7 Famous Women Pilot in Aviation

Famous Women in Aviation
Though International Women’s Day and the Women of Aviation Worldwide week are far behind us, celebrating the great achievements and highlighting some of the accomplishments made by women in aviation should be every day.

It is well known that the aviation industry is highly male-dominated. At the start of 1943, approximately only 30% of those working in the aviation field were women. World War II was incredibly important and empowering to the movement of women in aviation, many of whom were able to advance into many aspects of the aviation field such as mechanics, flight controllers, instructors and aircraft production line workers. According to a BBC News article on February 17, 2015, today only 3% of pilots are female, which is about 4,000 women out of a total of 130,000 pilots globally.

To highlight some of these achievements, below are some remarkable women that have made their mark in history and have given a way for women today to enter the workforce.

1. Raymonde de Laroche


Photo credit: en.wikipedia.org

In 1910, Raymonde de Laroche was the first woman in the world to earn a pilot license. With a distance of 201 miles and an altitude of 15,700 feet, she set two world records in 1919 for the longest flight by a female pilot.

2. Harriet Quimby


Photo credit: en.wikipedia.org

Harriet Quimby became the first official licensed female pilot in the United States, as she took the first 12-second flight with the Wright Brothers. In 1912, she went on to be the first woman to fly across the English Channel. Harriet Quimby was also a journalist and she became extremely influential to other women in aviation.

3. Amelia Earhart


Photo credit: en.wikipedia.org

One of the most famous pilots of all time, Amelia Earhart was the 16th woman to earn her pilot license. She was the first woman who flew across North America and the Atlantic.

4. Jacqueline Cochran


Photo credit: en.wikipedia.org

Jacqueline Cochran was extremely influential in the modern aviation era. Before the United States was involved in World War II, she proposed a program to allow female pilots to staff non-combat duties. Before her death in 1980, she also held the record for the most speed, altitude, and distance than any other pilot (male or female).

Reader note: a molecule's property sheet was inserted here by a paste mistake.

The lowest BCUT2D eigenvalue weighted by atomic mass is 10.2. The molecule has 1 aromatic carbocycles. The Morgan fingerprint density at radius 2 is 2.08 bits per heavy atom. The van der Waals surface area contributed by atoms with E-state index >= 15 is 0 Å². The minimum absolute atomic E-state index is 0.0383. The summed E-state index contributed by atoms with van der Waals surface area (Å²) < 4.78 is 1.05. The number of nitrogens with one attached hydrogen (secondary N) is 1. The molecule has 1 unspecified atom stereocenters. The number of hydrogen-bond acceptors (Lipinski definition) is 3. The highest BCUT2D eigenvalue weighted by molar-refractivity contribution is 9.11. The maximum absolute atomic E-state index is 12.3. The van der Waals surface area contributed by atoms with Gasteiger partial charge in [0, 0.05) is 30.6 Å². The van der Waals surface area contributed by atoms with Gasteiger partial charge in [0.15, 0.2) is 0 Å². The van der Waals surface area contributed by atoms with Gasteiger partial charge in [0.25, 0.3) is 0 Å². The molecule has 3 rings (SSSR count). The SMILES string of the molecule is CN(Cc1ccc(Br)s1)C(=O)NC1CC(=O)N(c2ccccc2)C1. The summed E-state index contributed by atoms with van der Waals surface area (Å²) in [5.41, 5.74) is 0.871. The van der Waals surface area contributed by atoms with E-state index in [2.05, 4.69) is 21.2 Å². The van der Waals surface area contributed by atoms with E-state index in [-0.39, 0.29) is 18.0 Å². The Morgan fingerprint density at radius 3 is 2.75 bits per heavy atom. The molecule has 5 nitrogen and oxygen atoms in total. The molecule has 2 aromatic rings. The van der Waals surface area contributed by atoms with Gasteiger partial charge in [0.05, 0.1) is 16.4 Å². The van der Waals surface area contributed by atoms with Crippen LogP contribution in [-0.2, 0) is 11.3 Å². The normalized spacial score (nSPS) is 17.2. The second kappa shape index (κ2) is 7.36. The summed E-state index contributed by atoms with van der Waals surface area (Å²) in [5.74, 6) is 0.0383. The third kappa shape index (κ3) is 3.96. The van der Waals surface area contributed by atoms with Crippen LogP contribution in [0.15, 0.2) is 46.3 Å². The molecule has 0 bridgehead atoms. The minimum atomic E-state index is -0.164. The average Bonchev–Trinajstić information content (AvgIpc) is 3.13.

5. Bessie Coleman


Photo credit: en.wikipedia.org

In 1921, Bessie Coleman became the first African-American female pilot. After being unable to gain admission to flight schools in the United States, she learned French and trained in one of the most famous flight school in France, École d’Aviation de Frères Caudron. After returning back to the United States, she pursued a barnstorming career until 1926 and continually fought to break down the racial and gender barriers in the aviation industry.

6. Amy Johnson


Photo credit: en.wikipedia.org

Amy Johnson was the first woman pilot in Great Britain to fly solo from England to Australia. She received the Hormon Trophy for that flight, and the plane she flew in, the DH-60, marked G-AAAH and nicknamed “Jason,” is now in the Science and Technology Museum in London.

7. Jerrie Mock


Photo credit: en.wikipedia.org

In 1964, 38-year-old housewife Jerrie Mock made history as the first woman to travel the world alone. The journey was 29 days, 11 hours, 59 minutes. She was awarded the Federal Aviation Administration Gold Medal.

By the beginning of the 1930s, there were approximately 200 female pilots around the world. By 1935, the numbers increased to 800. One of the major breakthroughs in the aviation industry was when women were allowed to air race against their male counterparts.

The majority of women who learned to fly did so during World War II, and often times getting instruction through the CAA’s Civil Pilot Training Program. Over 900 women gained their licenses by 1941 and more than 40 of them served as CAA-qualified instructors.

Similarly, the United States Women Airforce Service Pilots (WASPs) and the British Women’s Auxuliary Air Force (WAAFs) were created to employ female pilots in roles traditionally occupied by men. There programs trained a total of 1,074 female pilots to fly planes between factories and air bases, which allowed male pilots to fulfill other combat and military roles.

From our mothers and wives to our sisters and friends, no one would be where they are today without the support we have received from all of the important women in our lives.